How to Configure RSVP-Signaled LSPs on Junos Routers

By Walter J. Goralski, Cathy Gadecki, Michael Bushong

Imagine that you have a network where you’re carrying a lot of voice traffic. You want to make sure that voice traffic gets forwarded along a path that has enough bandwidth to support the load without congestion. And because voice packets can’t be received out of order, you want the entire voice flow to travel over the same path.

In this topology, you have a source of voice traffic (router 1) that is aggregating all your voice flows from various branch sites. You want to transport this data to headquarters, which requires sending the traffic through router 5 and off through the network and eventually to your headquarters.

You want to ensure that you have reserved bandwidth for all your flows, so you’re going to use RSVP as your LSP signaling protocol. To configure the LSP across your network, you must

  • Enable MPLS and RSVP on your router.

  • Enable RSVP and RSVP on your transit interfaces.

  • Configure your IGP to support traffic engineering.

  • Set up an LSP from the ingress to the egress router.

    An MPLS network using RSVP.

    An MPLS network using RSVP.

Enable MPLS and RSVP

Assuming that you’ve already set up your IGP and other routing protocols, the first thing you need to do to establish an RSVP LSP across your network is to enable both MPLS and RSVP on your routers.

You have to enable MPLS and RSVP across all the routers in your network, not just the ingress and egress routers. RSVP works by sending path messages and ensuring that all routers within an LSP can meet the bandwidth requirements for that particular path.

To enable these protocols:

[edit protocols]
rsvp {
   interface all;
}
mpls {
   interface all;
}

This configuration is pretty straightforward. By enabling the protocols on all interfaces, you avoid having to explicitly add each interface, which has the added benefit of making it easy to swap new interfaces in and out.

If you’re using management interfaces, you don’t want to run the signaling protocols across those LAN interfaces. You can prevent MPLS and RSVP from running on those interfaces by explicitly excluding them using the disable statement:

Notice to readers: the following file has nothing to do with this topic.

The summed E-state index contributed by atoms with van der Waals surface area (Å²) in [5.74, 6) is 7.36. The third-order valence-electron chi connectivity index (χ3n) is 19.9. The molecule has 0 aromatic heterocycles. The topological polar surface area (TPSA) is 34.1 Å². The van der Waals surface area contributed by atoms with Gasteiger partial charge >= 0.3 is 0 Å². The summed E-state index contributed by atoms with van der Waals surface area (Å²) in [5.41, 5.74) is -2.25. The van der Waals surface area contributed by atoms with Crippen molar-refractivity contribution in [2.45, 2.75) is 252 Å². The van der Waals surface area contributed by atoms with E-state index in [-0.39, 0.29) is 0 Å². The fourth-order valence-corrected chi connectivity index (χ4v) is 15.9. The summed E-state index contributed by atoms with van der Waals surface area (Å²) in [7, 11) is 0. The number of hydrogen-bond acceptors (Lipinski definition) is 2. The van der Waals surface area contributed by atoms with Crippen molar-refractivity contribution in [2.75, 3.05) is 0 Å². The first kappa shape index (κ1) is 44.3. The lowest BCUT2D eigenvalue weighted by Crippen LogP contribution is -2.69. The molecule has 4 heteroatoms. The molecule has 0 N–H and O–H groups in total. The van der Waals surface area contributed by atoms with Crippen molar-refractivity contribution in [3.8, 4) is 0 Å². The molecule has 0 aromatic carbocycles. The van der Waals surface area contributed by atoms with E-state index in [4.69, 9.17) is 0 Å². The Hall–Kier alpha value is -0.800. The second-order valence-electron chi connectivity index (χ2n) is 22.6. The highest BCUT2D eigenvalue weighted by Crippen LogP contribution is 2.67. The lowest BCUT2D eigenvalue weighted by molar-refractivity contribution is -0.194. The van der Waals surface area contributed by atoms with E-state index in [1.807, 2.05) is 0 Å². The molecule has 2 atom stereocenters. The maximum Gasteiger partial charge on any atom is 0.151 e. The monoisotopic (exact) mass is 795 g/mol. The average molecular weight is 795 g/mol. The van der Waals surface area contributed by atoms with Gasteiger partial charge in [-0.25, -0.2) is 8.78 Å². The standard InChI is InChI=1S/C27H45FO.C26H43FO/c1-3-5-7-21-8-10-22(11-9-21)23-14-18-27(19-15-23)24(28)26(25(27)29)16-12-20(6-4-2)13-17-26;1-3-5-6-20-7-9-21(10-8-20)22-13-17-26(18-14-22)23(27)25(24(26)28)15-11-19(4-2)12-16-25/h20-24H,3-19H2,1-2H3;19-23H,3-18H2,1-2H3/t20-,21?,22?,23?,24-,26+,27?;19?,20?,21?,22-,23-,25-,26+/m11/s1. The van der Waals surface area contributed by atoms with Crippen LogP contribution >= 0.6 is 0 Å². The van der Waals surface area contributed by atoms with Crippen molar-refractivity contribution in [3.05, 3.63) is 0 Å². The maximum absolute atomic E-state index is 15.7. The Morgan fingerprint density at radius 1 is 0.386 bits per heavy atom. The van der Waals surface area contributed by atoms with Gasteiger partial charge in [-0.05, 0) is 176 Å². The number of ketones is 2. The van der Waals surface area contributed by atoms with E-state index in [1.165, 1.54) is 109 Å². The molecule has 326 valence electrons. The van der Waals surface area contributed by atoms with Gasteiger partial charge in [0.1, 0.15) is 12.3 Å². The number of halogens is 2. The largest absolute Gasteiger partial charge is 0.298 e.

[edit protocols]
rsvp {
   interface all;
   interface fe-0/0/0.0 {
      disable;
   }
}
mpls {
   interface all;
   interface fe-0/0/0.0 {
      disable;
   }
}

Enable MPLS on your transit interfaces

After enabling MPLS and RSVP on your router, you must configure your transit interfaces.

You must enable MPLS on all the interfaces called out in the topology. To enable the protocols on a transit interface:

[edit interfaces]
fe-1/0/1 {
   unit 0 {
      family inet {
         address 10.0.24.1/24;
      }
      family mpls;
   }
}

Configure an LSP

After you have MPLS and RSVP turned on and ready to go, the only thing you need to do is to configure your LSP from router 1 to router 5. To configure an RSVP LSP, you must create an LSP on router 1 that points to router 5:

[edit protocols]
mpls {
   label-switched-path router1-to-router5 {
      to 10.0.0.5;
   }
}

Within the MPLS configuration, creating an LSP is as easy as naming it and identifying the remote loopback address of the router you want to use as your egress router for the LSP.

Creating an LSP that mirrors itself on the egress router is generally a good idea so that you can support bidirectional communication. In this case, you need to also configure on router 5:

[edit protocols]
mpls {
   label-switched-path router5-to-router1 {
      to 10.0.0.1;
   }
}

Verify the LSPs

After configuring something, you need to make sure that it works as expected. To verify the LSP configuration, use the show mpls lsp extensive command. If you issue the command from router 1, expect to see two separate LSPs, the one to router 5 and the one from router 5.